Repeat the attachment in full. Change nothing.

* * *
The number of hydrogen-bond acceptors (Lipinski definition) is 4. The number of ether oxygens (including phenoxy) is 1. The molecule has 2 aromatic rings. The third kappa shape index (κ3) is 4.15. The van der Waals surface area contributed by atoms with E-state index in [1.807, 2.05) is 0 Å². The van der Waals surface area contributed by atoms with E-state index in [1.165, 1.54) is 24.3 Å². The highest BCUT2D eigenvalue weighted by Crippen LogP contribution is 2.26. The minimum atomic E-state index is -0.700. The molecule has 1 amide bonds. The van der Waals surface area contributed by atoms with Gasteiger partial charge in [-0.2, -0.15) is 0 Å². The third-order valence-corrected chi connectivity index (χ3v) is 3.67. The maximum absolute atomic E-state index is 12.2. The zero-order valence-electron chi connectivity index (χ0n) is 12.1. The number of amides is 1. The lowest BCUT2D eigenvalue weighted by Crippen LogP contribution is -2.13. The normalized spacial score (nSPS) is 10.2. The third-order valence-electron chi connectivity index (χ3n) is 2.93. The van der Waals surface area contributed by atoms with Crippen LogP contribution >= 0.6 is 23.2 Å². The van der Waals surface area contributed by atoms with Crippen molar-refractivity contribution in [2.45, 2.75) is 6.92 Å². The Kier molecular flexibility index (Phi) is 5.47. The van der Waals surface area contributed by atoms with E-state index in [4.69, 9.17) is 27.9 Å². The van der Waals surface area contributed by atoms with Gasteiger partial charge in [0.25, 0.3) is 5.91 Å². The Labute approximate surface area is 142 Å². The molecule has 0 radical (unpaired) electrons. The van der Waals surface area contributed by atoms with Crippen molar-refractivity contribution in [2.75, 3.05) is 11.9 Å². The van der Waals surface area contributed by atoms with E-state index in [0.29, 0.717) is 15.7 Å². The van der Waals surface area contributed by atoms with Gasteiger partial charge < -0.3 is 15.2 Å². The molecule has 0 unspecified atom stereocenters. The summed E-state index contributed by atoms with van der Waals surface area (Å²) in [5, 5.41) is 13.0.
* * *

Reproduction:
The number of hydrogen-bond acceptors (Lipinski definition) is 4. The number of ether oxygens (including phenoxy) is 1. The molecule has 2 aromatic rings. The third kappa shape index (κ3) is 4.15. The van der Waals surface area contributed by atoms with E-state index in [1.807, 2.05) is 0 Å². The van der Waals surface area contributed by atoms with E-state index in [1.165, 1.54) is 24.3 Å². The highest BCUT2D eigenvalue weighted by Crippen LogP contribution is 2.26. The minimum atomic E-state index is -0.700. The molecule has 1 amide bonds. The van der Waals surface area contributed by atoms with Gasteiger partial charge in [-0.2, -0.15) is 0 Å². The third-order valence-corrected chi connectivity index (χ3v) is 3.67. The maximum absolute atomic E-state index is 12.2. The zero-order valence-electron chi connectivity index (χ0n) is 12.1. The number of amides is 1. The lowest BCUT2D eigenvalue weighted by Crippen LogP contribution is -2.13. The normalized spacial score (nSPS) is 10.2. The third-order valence-electron chi connectivity index (χ3n) is 2.93. The van der Waals surface area contributed by atoms with Crippen LogP contribution >= 0.6 is 23.2 Å². The van der Waals surface area contributed by atoms with Crippen molar-refractivity contribution in [2.45, 2.75) is 6.92 Å². The Kier molecular flexibility index (Phi) is 5.47. The van der Waals surface area contributed by atoms with E-state index in [4.69, 9.17) is 27.9 Å². The van der Waals surface area contributed by atoms with Gasteiger partial charge in [0.25, 0.3) is 5.91 Å². The Labute approximate surface area is 142 Å². The molecule has 0 radical (unpaired) electrons. The van der Waals surface area contributed by atoms with Crippen molar-refractivity contribution in [2.75, 3.05) is 11.9 Å². The van der Waals surface area contributed by atoms with E-state index in [0.29, 0.717) is 15.7 Å². The van der Waals surface area contributed by atoms with Gasteiger partial charge < -0.3 is 15.2 Å². The molecule has 0 unspecified atom stereocenters. The summed E-state index contributed by atoms with van der Waals surface area (Å²) in [5, 5.41) is 13.0.